To make any sense of comparative temperature readings of metals with an IR instrument you need to put a dab of highly emissive paint or wrap of tape of high emissivity (the black tape used for hockey sticks is good) on the surface, and measure the high-E material, not the bare metal.

    It's possible that the leak point is pressure sensitive, and only occurs during the higher temp operation when the pressure is highest, but find it you must! A steady diet of fresh water in a heating system causes excess corrosion on the metals in the system (iron pump impellers can't really take it.)

    If the direction of the pump flow is away from the system pressure meter ( and toward the higher impedance of the radiation or boiler), that would cause the measurement to drop when the system first fires up. If the pressure drops too low on a low mass boiler you will often hear the sizzle & bang of larger bubbles of water vapor collapsing at the heat exchanger (sometimes called "kettling"). This is really bad for efficiency, since the foamy water and water vapor in contact with the heat exchanger are less thermally conductive than micro-boil water, so less heat gets transferred, and more heat goes up the flue. On low mass boilers it's best practice to pump TOWARD the boiler, (and away from the expansion tank) so that the pump pressurizes it slightly above the average system pressure. If it's pumping away from the you may need to raise the pressure to 15-18psi to reliably avoid the sizzle, which would then give you even less margin on the EX15 expansion tank.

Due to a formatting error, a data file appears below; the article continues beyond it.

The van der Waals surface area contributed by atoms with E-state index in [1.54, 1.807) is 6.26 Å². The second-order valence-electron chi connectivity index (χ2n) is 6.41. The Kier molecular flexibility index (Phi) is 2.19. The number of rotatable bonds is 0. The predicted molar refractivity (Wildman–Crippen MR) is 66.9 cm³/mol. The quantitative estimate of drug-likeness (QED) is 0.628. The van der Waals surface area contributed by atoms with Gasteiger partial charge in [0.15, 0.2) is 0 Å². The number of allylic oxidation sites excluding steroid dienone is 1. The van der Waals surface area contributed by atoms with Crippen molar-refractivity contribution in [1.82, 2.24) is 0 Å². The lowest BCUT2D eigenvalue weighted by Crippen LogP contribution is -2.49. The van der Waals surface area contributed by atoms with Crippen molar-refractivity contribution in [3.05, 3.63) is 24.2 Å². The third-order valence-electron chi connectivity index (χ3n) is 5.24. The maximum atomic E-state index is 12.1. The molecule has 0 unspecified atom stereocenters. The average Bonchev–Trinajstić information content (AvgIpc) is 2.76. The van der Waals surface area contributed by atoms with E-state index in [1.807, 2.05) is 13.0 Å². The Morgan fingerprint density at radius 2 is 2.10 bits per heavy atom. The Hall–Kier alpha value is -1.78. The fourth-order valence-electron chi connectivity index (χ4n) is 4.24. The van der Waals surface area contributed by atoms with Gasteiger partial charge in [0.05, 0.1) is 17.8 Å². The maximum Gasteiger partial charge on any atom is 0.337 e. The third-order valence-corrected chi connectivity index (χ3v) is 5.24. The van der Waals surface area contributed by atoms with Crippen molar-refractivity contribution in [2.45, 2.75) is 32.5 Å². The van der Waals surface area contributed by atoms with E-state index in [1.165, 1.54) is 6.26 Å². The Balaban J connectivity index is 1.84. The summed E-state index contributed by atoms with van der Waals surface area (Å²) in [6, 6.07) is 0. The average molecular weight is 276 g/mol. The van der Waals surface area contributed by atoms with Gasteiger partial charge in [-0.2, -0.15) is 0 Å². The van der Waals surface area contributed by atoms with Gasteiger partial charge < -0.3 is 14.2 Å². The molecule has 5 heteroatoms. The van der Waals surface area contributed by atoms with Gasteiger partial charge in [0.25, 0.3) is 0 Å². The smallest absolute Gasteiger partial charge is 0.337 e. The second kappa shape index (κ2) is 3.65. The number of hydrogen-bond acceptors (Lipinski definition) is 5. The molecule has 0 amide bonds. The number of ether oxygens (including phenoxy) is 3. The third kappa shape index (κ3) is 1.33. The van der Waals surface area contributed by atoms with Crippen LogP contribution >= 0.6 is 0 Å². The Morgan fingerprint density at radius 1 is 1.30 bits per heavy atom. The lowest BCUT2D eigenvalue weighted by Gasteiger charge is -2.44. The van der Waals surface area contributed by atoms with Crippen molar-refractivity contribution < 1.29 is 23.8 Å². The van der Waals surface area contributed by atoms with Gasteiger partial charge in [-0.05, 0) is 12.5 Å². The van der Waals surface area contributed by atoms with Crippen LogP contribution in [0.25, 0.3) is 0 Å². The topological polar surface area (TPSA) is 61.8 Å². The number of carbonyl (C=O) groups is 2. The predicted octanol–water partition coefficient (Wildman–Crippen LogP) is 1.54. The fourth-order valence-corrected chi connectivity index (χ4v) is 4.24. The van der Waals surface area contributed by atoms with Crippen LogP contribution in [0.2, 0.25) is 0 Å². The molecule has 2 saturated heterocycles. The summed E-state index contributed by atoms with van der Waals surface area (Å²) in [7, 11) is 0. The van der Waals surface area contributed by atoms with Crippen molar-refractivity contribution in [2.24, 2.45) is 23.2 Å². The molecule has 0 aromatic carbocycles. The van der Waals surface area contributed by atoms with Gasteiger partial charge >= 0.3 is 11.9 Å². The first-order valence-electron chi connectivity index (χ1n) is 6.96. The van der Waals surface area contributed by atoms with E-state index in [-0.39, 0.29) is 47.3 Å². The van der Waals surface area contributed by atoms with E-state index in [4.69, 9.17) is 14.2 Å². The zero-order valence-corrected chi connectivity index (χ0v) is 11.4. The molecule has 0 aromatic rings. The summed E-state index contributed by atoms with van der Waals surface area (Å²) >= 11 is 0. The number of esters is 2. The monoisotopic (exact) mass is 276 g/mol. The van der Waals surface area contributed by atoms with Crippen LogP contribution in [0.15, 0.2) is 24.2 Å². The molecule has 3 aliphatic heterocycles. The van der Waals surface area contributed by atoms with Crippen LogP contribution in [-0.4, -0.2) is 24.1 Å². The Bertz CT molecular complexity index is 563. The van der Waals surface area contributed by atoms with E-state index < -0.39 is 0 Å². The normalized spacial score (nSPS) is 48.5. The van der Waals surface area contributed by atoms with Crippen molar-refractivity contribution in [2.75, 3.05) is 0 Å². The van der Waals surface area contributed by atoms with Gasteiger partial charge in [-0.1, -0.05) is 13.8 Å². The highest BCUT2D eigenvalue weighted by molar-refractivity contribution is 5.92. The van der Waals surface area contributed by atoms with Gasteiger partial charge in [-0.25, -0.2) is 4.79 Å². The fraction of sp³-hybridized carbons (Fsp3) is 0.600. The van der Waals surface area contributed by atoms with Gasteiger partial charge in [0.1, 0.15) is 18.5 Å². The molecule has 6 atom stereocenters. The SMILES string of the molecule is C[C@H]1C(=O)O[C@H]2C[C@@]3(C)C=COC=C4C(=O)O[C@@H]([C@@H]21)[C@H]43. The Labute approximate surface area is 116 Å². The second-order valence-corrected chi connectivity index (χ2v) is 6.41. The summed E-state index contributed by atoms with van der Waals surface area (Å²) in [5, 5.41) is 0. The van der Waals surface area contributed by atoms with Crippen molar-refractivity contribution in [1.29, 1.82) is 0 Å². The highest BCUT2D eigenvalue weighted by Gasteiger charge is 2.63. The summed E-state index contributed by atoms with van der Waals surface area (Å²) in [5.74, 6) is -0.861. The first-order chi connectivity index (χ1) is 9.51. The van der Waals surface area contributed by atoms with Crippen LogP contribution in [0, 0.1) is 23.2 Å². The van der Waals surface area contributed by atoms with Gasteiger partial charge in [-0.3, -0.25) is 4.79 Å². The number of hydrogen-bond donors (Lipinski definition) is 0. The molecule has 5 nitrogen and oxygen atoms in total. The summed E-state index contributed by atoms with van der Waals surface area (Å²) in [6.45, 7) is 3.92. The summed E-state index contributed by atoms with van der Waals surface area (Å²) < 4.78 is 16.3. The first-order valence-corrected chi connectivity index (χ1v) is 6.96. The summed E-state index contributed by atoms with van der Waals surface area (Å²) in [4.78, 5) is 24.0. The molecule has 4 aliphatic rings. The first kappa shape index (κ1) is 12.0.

7. #22
    DIY Junior Member JT42's Avatar
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    Here is a picture of my system and the water flow is away from the expansion tank.
    Name:  Solo 110 a.jpg
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    As stated earlier, my system maxes out at 184F which is considerably higher than Dana's suggestion of 150. When my temperature is 184 and the pressure is 30, there is overflow coming out the pressure relief valve. Not much comes out, but could that be my reputed leak? As I said, the sound of water coming in to raise the pressure sounds minimal. I did notice the "kettling" this morning, but it does go away without adding water.

    For $35 I think I'm going for a new EX30 expansion tank. If nothing else that will remove it from the equation.

    Thanks all. I'll let you know.
    Last edited by Terry; 12-10-2013 at 05:42 PM.

  8. #23
    Retired Defense Industry Engineer jadnashua's Avatar
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    Since water is essentially non-compressible, it doesn't take much volume change to change the system pressure...really, it is minimal. A properly sized expansion tank is crucial, though, to ensure you can compress air verses trying to compress the water itself - the pipes will only expand so much when pressure is applied (I think I remember copper piping burst point is over 3,000psi).
    Jim DeBruycker
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    Retired Defense Industry Engineer; Schluter 2.5-day Workshop Completed 2013, 2014

  9. #24
    In the trades Dana's Avatar
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    The kettling stops after a few minutes due to the rise in pressure as the system heats up.

    I don't see any pumps in the picture. If plumbed primary/secondary the pump could be pumping toward the boiler (good, since is raises the pressure at the boiler), but if it's plumbed with a single pump for both the boiler & radiation it would mean it's pumping away from the boiler, lowering the pressure at the boiler, which aggravates the sizzle & pop. (Slow flow can also make it worse. What's the difference in the output temp vs entering temp at the boiler- as measured either by the boiler or by your IR thermometer on a piece of black tape on the pipes?)